My Thos. Moser dining table will remain as built, if unused for the foreseeable future. Some weeks ago I was considering rebuilding it so it would fit in a much smaller dining space my wife and I now have. At the time I posed that question on this blog, I had pretty much concluded I would do the alteration. I was somewhat amazed at the response the post received with readers evenly split on the question of whether or not to remake it. I even had a phone call from Thos. Moser on the topic who said it was OK with him. I must say, I was moved by readers and in the end, was persuaded to change my mind. I feel good about the decision and have been spending a lot of time considering various design possibilities for a new table.
I think I’m closing in on some details. It will be solid walnut culled from some special wood I’ve been holding for years for just such a special use. I’m certain I’ll use a shape for the top called a “super-ellipse” (and here’s a shout out to John Hutchinson for suggesting I explore this extremely versatile and pleasing form). It will work perfectly in my dining space and best of all, with the right base, will seat up to six comfortably in a 72″ length. Check out this table by Fritz Hansen that has this shape.
I’m using a very different base than the Hansen table but haven’t decided what I want to do. But I am narrowing the possibilities. One option under consideration is a typical splayed, turned and tapered leg and apron arrangement. Another, more interesting option I’ll just call Maloof meets Artek. Here’s the Artek X table base. Now look at the Maloof inspired pedestal table base. The Arteck base is the Maloof base layint on its side. The forms are amazingly similar and I suspect the construction is too. I’d modify the shape of the X to adapt it to my table, but it is an interesting concept and both come from the same Danish Modern school. We ran an article on building the Maloof table some years ago so it’s quite familiar.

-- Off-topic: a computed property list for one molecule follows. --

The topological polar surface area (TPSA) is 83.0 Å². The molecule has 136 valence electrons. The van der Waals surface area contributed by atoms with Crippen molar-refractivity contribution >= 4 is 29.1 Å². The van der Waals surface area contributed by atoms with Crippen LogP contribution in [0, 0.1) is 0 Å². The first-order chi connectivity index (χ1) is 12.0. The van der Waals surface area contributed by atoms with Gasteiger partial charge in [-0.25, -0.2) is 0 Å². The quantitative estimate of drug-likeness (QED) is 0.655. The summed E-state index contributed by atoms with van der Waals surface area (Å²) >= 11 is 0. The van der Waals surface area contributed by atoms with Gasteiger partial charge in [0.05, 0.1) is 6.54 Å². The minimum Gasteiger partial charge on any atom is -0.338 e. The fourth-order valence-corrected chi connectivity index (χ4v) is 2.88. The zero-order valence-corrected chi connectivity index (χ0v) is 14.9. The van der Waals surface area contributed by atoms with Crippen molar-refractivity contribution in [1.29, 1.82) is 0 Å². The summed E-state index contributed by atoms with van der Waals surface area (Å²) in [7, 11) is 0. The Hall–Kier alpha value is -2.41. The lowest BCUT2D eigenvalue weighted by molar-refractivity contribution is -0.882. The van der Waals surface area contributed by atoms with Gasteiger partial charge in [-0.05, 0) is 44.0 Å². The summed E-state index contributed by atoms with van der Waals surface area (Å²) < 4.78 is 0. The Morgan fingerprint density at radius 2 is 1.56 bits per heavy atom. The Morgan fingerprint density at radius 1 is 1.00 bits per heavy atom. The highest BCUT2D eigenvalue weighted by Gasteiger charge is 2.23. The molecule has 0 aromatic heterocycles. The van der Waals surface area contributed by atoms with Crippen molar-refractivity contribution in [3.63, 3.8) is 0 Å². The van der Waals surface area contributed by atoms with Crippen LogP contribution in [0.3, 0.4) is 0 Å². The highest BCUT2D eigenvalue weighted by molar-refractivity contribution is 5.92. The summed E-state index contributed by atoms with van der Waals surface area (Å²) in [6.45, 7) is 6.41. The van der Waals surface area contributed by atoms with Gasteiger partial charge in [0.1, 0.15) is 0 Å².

If you’d like to explore the super-ellipse shape, there are some interesting web sites and calculators to plug in dimensions to make various shapes (including inside curves). There’s also a free plug-inyou can download if you want to work with these shapes in SketchUp.
At this stage, the practical question on using a super-ellipse is how to make the shape on the full-sized table top. Any suggestions out there? Yes, a pattern could be output on a grid, then cut with a jig saw. But that usually leads to slight imperfections in the “fairness” of the line and it just screams out. At this point, I’d thinking of outputting a SketchUp model that could be used in a CNC router. I’d have a template cut for one quadrant of the top and use that to duplicate the shape. Anybody have a ShopBot?
You might also be interested in “The Table Book,” with 35 projects covering a wide range of styles.
In you’re interested in chairs, “Build A Maloof Inspired Low Back Dining Chair” might strike your fancy. The package includes a book, DVD and full-size pattern.